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Invited Commentary
Gastroenterology and Hepatology
December 28, 2018

The Call for Greater Transparency in Conflicts of Interest

Author Affiliations
  • 1Division of Digestive and Liver Diseases, University of Texas Southwestern Medical Center, Dallas
  • 2Division of Gastroenterology, Beth Israel Deaconess Medical Center, Harvard Medical School, Boston, Massachusetts
JAMA Netw Open. 2018;1(8):e186342. doi:10.1001/jamanetworkopen.2018.6342

Physicians, according to the age-old ideal, are professionals who always hold their patients’ interests above their own. However, modern medicine poses ever-present financial conflicts of interest that challenge this ideal for physicians of all stripes, whether through the push for positive findings to fuel research grants, the desire for excellent teaching evaluations to spur promotion, or the reality that treatment decisions for individual patients influence physicians’ collections from payers. More recently, attention has focused on another such conflict: payments to physicians from pharmaceutical and device companies, about which Nusrat et al1 report. Conflicts of interest, including relationships of all sorts with pharmaceutical and device companies, are an ever-evolving issue that requires more rigorous attention by medical societies.

Nusrat et al focus on payments to gastroenterologists. They queried the Centers for Medicare & Medicaid Services (CMS) Open Payments database and found that more than $67 million was paid to gastroenterologists in 2016. Of this amount, 62.7% was spent on consulting, speaking, or other services, and most of the remainder was divided between food and beverage expenditures, royalty and licensing fees, and travel and lodging expenses. The authors estimate that 88.9% of adult gastroenterologists and 66.7% of pediatric gastroenterologists received payments of some kind in 2016, and around 13% of gastroenterologists received funds for consultative or other services, with approximately 6% receiving more than $10 000. However, the vast majority of payments, nearly 90%, were for food and beverages.

Such payments are by no means unique to gastroenterology—indeed, the receipt of these payments is nearly universal across specialties2—however, the high-cost medications gastroenterologists use to treat conditions like hepatitis C and inflammatory bowel disease make gastroenterologists a rational choice for pharmaceutical spending; therefore, the specialty is an illustrative case study.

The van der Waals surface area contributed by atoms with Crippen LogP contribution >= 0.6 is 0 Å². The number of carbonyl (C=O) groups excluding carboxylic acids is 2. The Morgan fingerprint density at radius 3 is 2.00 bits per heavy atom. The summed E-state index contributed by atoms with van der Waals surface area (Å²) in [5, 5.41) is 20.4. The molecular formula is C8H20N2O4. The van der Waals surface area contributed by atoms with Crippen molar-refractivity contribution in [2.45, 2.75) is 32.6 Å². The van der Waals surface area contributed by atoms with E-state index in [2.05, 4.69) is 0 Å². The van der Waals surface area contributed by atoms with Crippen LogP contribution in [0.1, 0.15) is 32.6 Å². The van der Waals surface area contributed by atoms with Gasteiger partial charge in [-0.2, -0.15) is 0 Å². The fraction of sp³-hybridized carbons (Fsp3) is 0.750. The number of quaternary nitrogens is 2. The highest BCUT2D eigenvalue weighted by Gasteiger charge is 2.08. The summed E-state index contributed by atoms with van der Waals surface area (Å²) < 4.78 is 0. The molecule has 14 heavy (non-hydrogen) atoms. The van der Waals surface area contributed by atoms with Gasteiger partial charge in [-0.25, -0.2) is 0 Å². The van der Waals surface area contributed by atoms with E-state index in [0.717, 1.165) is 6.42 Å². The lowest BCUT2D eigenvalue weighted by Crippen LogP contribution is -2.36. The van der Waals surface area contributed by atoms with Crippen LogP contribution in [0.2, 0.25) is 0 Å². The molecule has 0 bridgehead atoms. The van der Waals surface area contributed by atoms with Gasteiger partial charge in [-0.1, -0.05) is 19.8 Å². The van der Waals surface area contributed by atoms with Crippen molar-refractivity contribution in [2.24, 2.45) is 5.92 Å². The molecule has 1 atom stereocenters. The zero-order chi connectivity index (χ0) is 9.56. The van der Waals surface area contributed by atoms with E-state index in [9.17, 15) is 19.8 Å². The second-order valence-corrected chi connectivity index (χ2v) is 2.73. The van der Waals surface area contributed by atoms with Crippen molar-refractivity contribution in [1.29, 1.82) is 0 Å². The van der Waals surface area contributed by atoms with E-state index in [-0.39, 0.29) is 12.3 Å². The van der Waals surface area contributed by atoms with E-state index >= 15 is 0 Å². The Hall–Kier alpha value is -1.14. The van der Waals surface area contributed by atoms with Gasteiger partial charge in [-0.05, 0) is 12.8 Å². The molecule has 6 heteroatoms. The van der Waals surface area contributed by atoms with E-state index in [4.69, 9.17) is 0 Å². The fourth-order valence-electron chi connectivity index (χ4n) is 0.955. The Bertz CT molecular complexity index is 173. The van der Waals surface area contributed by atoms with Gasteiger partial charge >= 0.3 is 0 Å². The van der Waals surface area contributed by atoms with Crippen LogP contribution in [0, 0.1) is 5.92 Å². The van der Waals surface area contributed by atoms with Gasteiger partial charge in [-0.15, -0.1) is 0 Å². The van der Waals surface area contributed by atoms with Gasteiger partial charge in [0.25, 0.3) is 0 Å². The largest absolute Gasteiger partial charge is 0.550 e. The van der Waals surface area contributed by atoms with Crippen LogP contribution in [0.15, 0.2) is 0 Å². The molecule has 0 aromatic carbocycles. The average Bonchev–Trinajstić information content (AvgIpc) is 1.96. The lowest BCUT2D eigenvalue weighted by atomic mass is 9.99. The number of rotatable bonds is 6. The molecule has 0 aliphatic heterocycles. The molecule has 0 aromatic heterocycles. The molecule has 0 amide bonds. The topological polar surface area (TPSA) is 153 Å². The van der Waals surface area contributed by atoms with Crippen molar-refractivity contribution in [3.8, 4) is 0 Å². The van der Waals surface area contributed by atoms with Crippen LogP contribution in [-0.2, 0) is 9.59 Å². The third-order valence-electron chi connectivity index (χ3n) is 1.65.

The authors’ source of data, the CMS Open Payments database, tracks the congressionally mandated reporting of payments from drug and device manufacturers to physicians. Although it is the largest and most reliable source of such data, the specifics of its reporting requirements should be noted. As anyone who has attended a large medical convention recently might attest, gifts as small as $10 are required to be reported, and still smaller gifts like coffee often are as well. This may explain why the vast majority of gastroenterologists had some sort of payment reported in the database.

Although the authors did not report on them, the CMS database also includes funds paid to physicians for research, which may be used to generate or augment the salaries of both academic and community physicians. There is a clear discordance between what is reported in the CMS database and what is self-reported by authors of medical articles.3 However, journals set their own standards for conflict of interest disclosure, and some journals may not require disclosure of conflicts considered irrelevant to the topic at hand, even if they are listed in the CMS database. Conversely, some conflicts may not be reported in the CMS database, but their disclosure may be required by some journals. Unfortunately, this discrepancy in reporting can lead to questions of bias, intended or unintended, and a lack of transparency surrounding conflicts of interest.

Importantly, financial conflicts of interest have the potential to negatively affect physicians’ care of patients. A physician who receives consulting fees, research funding, or food or travel expenses from a drug or device company may subconsciously or consciously develop a bias for that company’s products. As a result, that physician may oversell the products’ effectiveness to patients or recommend the product when it is not a patient’s best option. This may occur even with seemingly insignificant payments, as social science research suggests that even small financial transfers may influence physician decision making.4 Furthermore, irrespective of physicians’ ability to separate their financial conflicts from their day-to-day treatment recommendations, payments from for-profit enterprises may engender a lack of trust from patients and the public at large.